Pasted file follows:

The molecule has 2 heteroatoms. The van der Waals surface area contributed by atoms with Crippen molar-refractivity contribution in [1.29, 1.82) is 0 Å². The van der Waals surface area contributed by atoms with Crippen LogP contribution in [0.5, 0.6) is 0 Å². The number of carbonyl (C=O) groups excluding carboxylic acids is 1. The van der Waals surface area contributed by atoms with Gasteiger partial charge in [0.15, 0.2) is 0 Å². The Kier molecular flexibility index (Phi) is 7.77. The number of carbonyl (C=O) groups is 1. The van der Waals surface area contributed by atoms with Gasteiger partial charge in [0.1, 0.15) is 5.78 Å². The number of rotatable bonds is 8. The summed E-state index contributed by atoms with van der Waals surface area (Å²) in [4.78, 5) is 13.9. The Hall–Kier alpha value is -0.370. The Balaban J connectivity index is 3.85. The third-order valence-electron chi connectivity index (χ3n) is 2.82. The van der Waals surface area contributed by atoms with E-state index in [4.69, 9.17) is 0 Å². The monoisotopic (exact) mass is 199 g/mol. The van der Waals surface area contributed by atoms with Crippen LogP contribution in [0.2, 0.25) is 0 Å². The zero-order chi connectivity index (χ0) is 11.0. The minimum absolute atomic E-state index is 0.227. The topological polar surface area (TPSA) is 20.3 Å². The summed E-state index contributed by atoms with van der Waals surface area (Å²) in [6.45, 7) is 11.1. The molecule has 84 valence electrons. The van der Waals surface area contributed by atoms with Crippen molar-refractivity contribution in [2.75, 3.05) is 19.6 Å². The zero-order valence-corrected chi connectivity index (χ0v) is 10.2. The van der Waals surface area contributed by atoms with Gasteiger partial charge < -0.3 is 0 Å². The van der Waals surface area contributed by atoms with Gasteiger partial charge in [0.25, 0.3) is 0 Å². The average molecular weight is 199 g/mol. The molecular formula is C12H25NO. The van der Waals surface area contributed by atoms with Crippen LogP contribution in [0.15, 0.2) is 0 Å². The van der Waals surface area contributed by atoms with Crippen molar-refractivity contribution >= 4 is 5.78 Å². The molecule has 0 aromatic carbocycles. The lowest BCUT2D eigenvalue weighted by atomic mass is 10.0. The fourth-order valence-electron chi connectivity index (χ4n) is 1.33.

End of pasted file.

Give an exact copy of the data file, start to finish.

The molecule has 2 heteroatoms. The van der Waals surface area contributed by atoms with Crippen molar-refractivity contribution in [1.29, 1.82) is 0 Å². The van der Waals surface area contributed by atoms with Crippen LogP contribution in [0.5, 0.6) is 0 Å². The number of carbonyl (C=O) groups excluding carboxylic acids is 1. The van der Waals surface area contributed by atoms with Gasteiger partial charge in [0.15, 0.2) is 0 Å². The Kier molecular flexibility index (Phi) is 7.77. The number of carbonyl (C=O) groups is 1. The van der Waals surface area contributed by atoms with Gasteiger partial charge in [0.1, 0.15) is 5.78 Å². The number of rotatable bonds is 8. The summed E-state index contributed by atoms with van der Waals surface area (Å²) in [4.78, 5) is 13.9. The Hall–Kier alpha value is -0.370. The Balaban J connectivity index is 3.85. The third-order valence-electron chi connectivity index (χ3n) is 2.82. The van der Waals surface area contributed by atoms with E-state index in [4.69, 9.17) is 0 Å². The monoisotopic (exact) mass is 199 g/mol. The van der Waals surface area contributed by atoms with Crippen LogP contribution in [0.2, 0.25) is 0 Å². The zero-order chi connectivity index (χ0) is 11.0. The minimum absolute atomic E-state index is 0.227. The topological polar surface area (TPSA) is 20.3 Å². The summed E-state index contributed by atoms with van der Waals surface area (Å²) in [6.45, 7) is 11.1. The molecule has 84 valence electrons. The van der Waals surface area contributed by atoms with Crippen molar-refractivity contribution in [2.75, 3.05) is 19.6 Å². The zero-order valence-corrected chi connectivity index (χ0v) is 10.2. The van der Waals surface area contributed by atoms with Gasteiger partial charge < -0.3 is 0 Å². The van der Waals surface area contributed by atoms with Gasteiger partial charge in [0.25, 0.3) is 0 Å². The average molecular weight is 199 g/mol. The molecular formula is C12H25NO. The van der Waals surface area contributed by atoms with Crippen LogP contribution in [0.15, 0.2) is 0 Å². The van der Waals surface area contributed by atoms with Crippen molar-refractivity contribution >= 4 is 5.78 Å². The molecule has 0 aromatic carbocycles. The lowest BCUT2D eigenvalue weighted by atomic mass is 10.0. The fourth-order valence-electron chi connectivity index (χ4n) is 1.33.